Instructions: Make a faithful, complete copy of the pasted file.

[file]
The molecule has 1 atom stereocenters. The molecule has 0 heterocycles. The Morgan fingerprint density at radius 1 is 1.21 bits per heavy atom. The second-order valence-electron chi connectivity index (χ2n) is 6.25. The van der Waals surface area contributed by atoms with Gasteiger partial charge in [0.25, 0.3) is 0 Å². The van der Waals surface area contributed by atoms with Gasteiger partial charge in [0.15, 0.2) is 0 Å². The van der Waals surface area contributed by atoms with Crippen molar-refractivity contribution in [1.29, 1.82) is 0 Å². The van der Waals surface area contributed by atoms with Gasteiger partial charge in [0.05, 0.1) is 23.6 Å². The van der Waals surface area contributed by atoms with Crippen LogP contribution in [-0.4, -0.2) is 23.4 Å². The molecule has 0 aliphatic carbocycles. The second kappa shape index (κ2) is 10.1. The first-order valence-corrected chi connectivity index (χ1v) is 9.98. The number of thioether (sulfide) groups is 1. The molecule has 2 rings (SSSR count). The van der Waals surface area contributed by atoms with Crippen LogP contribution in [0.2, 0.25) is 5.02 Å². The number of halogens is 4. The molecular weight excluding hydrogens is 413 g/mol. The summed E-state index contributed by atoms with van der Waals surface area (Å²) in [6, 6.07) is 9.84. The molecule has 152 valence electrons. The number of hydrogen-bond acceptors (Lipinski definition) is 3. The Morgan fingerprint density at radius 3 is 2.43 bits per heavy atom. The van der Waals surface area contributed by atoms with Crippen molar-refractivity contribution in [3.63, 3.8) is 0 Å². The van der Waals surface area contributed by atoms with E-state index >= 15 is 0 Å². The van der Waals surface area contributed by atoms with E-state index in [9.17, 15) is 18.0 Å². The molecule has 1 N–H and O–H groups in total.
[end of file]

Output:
The molecule has 1 atom stereocenters. The molecule has 0 heterocycles. The Morgan fingerprint density at radius 1 is 1.21 bits per heavy atom. The second-order valence-electron chi connectivity index (χ2n) is 6.25. The van der Waals surface area contributed by atoms with Gasteiger partial charge in [0.25, 0.3) is 0 Å². The van der Waals surface area contributed by atoms with Gasteiger partial charge in [0.15, 0.2) is 0 Å². The van der Waals surface area contributed by atoms with Crippen molar-refractivity contribution in [1.29, 1.82) is 0 Å². The van der Waals surface area contributed by atoms with Gasteiger partial charge in [0.05, 0.1) is 23.6 Å². The van der Waals surface area contributed by atoms with Crippen LogP contribution in [-0.4, -0.2) is 23.4 Å². The molecule has 0 aliphatic carbocycles. The second kappa shape index (κ2) is 10.1. The first-order valence-corrected chi connectivity index (χ1v) is 9.98. The number of thioether (sulfide) groups is 1. The molecule has 2 rings (SSSR count). The van der Waals surface area contributed by atoms with Crippen LogP contribution in [0.2, 0.25) is 5.02 Å². The number of halogens is 4. The molecular weight excluding hydrogens is 413 g/mol. The summed E-state index contributed by atoms with van der Waals surface area (Å²) in [6, 6.07) is 9.84. The molecule has 152 valence electrons. The number of hydrogen-bond acceptors (Lipinski definition) is 3. The Morgan fingerprint density at radius 3 is 2.43 bits per heavy atom. The van der Waals surface area contributed by atoms with Crippen molar-refractivity contribution in [3.63, 3.8) is 0 Å². The van der Waals surface area contributed by atoms with E-state index >= 15 is 0 Å². The van der Waals surface area contributed by atoms with E-state index in [9.17, 15) is 18.0 Å². The molecule has 1 N–H and O–H groups in total.